GNIP Data Innovation: Aggregating Social Web Data

A few days ago, I used the example of Peer39 to illustrate my belief that just as hardware and software innovation drove new growth over the past 20 years… over the next 5+ years, new value creation will increasingly come from Data Innovation.

Here I’m thinking about data innovation from a technology, customer and business model perspective when aggregating, indexing, threading, analyzing, sharing and visualizing data.  

The announcement of GNIP is a great example.

Today, Eric Marcoullier of MyBlogLog fame (acquired by Yahoo) has launched a new web service called GNIP that aggregates, translates and notifies users of new social data.   GNIP describes how it can dramatically change the translation, distribution and protocol translation of web data messages to improve application performance and efficiency by removing the REST polling of the social web. In their words:

GNIP diagram

Today, 3rd party data consumption means…

  • API throttling & high latency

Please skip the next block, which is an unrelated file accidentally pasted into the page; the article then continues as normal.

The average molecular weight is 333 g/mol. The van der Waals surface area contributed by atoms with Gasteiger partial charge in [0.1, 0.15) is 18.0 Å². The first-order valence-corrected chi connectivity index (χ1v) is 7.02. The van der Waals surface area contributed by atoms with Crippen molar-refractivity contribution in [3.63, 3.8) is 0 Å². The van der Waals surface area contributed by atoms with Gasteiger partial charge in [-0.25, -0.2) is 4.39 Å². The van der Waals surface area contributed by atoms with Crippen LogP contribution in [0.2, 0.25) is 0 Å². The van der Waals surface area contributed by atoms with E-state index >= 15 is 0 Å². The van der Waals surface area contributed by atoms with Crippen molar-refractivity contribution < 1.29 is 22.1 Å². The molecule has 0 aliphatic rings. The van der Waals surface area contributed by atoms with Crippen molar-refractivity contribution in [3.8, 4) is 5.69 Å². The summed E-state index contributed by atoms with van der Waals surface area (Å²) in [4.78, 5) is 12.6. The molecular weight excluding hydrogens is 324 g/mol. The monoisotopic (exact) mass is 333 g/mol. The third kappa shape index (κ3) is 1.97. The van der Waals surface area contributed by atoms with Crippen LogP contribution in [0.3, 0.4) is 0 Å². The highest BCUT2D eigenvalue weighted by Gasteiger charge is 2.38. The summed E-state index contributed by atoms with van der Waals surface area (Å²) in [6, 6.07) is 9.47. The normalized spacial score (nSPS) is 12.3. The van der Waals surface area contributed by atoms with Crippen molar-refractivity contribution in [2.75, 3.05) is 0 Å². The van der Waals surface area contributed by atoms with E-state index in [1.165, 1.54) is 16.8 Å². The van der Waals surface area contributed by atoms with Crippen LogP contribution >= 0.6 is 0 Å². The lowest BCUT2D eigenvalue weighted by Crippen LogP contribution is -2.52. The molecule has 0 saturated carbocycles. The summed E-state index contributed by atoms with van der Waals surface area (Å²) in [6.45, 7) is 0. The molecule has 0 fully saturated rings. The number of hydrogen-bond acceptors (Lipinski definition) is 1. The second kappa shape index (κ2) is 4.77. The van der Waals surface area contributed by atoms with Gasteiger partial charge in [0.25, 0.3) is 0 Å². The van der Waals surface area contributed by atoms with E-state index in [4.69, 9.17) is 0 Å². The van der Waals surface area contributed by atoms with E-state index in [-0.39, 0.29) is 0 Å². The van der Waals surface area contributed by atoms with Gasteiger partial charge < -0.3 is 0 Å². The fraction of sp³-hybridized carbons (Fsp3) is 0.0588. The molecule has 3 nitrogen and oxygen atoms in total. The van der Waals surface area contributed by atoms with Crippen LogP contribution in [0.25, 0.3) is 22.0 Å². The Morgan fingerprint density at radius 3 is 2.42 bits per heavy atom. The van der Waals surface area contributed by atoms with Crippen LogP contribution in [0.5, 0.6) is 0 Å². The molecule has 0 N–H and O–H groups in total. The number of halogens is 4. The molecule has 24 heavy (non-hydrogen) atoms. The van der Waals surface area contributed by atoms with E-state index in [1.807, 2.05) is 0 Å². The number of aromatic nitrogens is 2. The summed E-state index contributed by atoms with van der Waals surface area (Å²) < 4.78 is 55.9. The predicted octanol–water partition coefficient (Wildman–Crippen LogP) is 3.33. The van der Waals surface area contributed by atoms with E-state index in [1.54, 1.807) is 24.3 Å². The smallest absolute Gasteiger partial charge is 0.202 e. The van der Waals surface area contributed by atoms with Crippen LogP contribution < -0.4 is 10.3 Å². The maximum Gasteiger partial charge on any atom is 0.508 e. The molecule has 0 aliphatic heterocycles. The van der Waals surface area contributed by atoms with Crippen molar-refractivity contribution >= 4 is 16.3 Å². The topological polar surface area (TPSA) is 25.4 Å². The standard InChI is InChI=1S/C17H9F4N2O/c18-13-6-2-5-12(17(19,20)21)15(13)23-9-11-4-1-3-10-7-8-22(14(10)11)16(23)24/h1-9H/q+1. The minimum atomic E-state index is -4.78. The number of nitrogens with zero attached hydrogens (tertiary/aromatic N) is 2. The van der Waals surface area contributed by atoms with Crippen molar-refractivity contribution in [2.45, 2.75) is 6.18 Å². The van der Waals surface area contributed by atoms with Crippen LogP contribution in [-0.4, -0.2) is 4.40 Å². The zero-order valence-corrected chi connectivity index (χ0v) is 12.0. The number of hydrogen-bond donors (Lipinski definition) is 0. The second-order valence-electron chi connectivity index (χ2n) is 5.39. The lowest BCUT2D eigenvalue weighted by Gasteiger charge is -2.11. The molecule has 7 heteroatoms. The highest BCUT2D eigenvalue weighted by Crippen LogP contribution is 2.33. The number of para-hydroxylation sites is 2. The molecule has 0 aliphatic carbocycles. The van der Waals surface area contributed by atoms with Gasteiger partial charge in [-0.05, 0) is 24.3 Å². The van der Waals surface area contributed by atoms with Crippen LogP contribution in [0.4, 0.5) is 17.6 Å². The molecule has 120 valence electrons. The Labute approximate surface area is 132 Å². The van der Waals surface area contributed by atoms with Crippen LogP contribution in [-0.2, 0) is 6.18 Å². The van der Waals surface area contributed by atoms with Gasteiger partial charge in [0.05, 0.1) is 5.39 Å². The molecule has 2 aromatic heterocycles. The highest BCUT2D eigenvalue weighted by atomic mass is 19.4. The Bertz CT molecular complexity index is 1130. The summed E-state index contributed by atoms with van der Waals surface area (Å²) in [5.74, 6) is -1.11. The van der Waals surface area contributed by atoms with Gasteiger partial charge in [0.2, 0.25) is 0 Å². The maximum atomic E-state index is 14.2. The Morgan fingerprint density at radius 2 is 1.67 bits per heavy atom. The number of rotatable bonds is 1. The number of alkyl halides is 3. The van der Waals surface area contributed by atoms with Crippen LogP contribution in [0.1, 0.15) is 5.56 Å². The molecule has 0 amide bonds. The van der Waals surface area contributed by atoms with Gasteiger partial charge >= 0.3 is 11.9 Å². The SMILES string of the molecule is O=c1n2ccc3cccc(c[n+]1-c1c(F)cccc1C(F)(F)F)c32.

• Competing protocols

  • One-off data integrations

  • Identity discovery challenges

  • More grunt work than any of us like to do

None of these issues are insurmountable, most are not even complicated. They’re hassles. An exponentially growing set of hassles that distract you from the features of your service that your users actually care about. Gnip is here to help. We make it easy to aggregate user data so that you can focus on doing something cool with it

GNIP also offer the ability to translate from one protocol to an another through a “protocol bridge” so that consumption of the aggregated data is efficient and simplified.

GNIP protocol bridge

I really like the assessment and vision that Marshall Kirkpatrick of RWW outlines for GNIP.

Gnip wants to serve as the grand central station and universal translation service for the new social web.”

and a little bit later…

“…we think that Gnip has a whole lot of potential to deliver huge value to the applications leveraging it, to the backers financing it and ultimately to all the users of the emerging class of social web applications. We love this kind of stuff.”

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